What if you could make any object out of a flat sheet of paper?
That future is on the horizon thanks to new research by L. Mahadevan, the Lola England de Valpine Professor of Applied Mathematics, Organismic and Evolutionary Biology, and Physics at the Harvard John A. Paulson School of Engineering and Applied Sciences (SEAS). He is also a core faculty member of the Wyss Institute for Biologically Inspired Engineering, and member of the Kavli Institute for Bionano Science and Technology, at Harvard University.
Mahadevan and his team have characterized a fundamental origami fold, or tessellation, that could be used as a building block to create almost any three-dimensional shape, from nanostructures to buildings. The research is published in Nature Materials.
The folding pattern, known as the Miura-ori, is a periodic way to tile the plane using the simplest mountain-valley fold in origami. It was used as a decorative item in clothing at least as long ago as the 15th century. A folded Miura can be packed into a flat, compact shape and unfolded in one continuous motion, making it ideal for packing rigid structures like solar panels. It also occurs in nature in a variety of situations, such as in insect wings and certain leaves.
"Could this simple folding pattern serve as a template for more complicated shapes, such as saddles, spheres, cylinders, and helices?" asked Mahadevan.
"We found an incredible amount of flexibility hidden inside the geometry of the Miura-ori," said Levi Dudte, graduate student in the Mahadevan lab and first author of the paper. "As it turns out, this fold is capable of creating many more shapes than we imagined."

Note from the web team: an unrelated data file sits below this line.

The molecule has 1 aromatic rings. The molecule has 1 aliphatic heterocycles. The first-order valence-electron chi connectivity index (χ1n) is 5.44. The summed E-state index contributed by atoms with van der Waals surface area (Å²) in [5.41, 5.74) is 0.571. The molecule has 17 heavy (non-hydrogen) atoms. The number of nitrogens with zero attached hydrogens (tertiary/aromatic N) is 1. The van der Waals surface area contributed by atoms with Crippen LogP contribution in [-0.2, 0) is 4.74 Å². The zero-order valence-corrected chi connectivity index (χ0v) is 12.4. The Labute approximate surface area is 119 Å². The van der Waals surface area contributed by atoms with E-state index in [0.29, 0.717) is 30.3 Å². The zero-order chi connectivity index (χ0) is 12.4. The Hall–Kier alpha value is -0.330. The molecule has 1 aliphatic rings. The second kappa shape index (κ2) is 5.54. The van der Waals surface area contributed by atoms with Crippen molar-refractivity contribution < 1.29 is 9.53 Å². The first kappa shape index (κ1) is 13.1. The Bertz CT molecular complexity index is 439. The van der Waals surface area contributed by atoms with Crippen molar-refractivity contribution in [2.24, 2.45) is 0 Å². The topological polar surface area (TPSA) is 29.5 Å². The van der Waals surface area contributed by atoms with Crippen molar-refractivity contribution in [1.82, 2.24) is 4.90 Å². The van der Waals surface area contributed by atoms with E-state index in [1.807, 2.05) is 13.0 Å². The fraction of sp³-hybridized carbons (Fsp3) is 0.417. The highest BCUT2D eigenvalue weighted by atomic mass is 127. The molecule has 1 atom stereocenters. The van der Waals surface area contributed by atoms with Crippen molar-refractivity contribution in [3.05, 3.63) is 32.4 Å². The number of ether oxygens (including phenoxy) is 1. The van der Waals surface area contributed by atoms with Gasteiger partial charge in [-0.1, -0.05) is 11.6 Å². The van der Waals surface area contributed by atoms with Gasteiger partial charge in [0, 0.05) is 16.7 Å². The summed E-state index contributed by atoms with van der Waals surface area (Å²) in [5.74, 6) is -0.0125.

Think surgical stents that can be packed flat and pop-up into three-dimensional structures once inside the body or dining room tables that can lean flat against the wall until they are ready to be used.
"The collapsibility, transportability and deployability of Miura-ori folded objects makes it a potentially attractive design for everything from space-bound payloads to small-space living to laparoscopic surgery and soft robotics," said Dudte.
To explore the potential of the tessellation, the team developed an algorithm that can create certain shapes using the Miura-ori fold, repeated with small variations. Given the specifications of the target shape, the program lays out the folds needed to create the design, which can then be laser printed for folding.
The program takes into account several factors, including the stiffness of the folded material and the trade-off between the accuracy of the pattern and the effort associated with creating finer folds – an important characterization because, as of now, these shapes are all folded by hand.
"Essentially, we would like to be able to tailor any shape by using an appropriate folding pattern," said Mahadevan. "Starting with the basic mountain-valley fold, our algorithm determines how to vary it by gently tweaking it from one location to the other to make a vase, a hat, a saddle, or to stitch them together to make more and more complex structures."
"This is a step in the direction of being able to solve the inverse problem – given a functional shape, how can we design the folds on a sheet to achieve it," Dudte said.
"The really exciting thing about this fold is it is completely scalable," said Mahadevan. "You can do this with graphene, which is one atom thick, or you can do it on the architectural scale."
Co-authors on the study include Etienne Vouga, currently at the University of Texas at Austin, and Tomohiro Tachi from the University of Tokyo. The work was funded by the Wyss Institute for Bioinspired Engineering, the Kavli Institute for Bionano Science and Technology, and the Harvard MRSEC.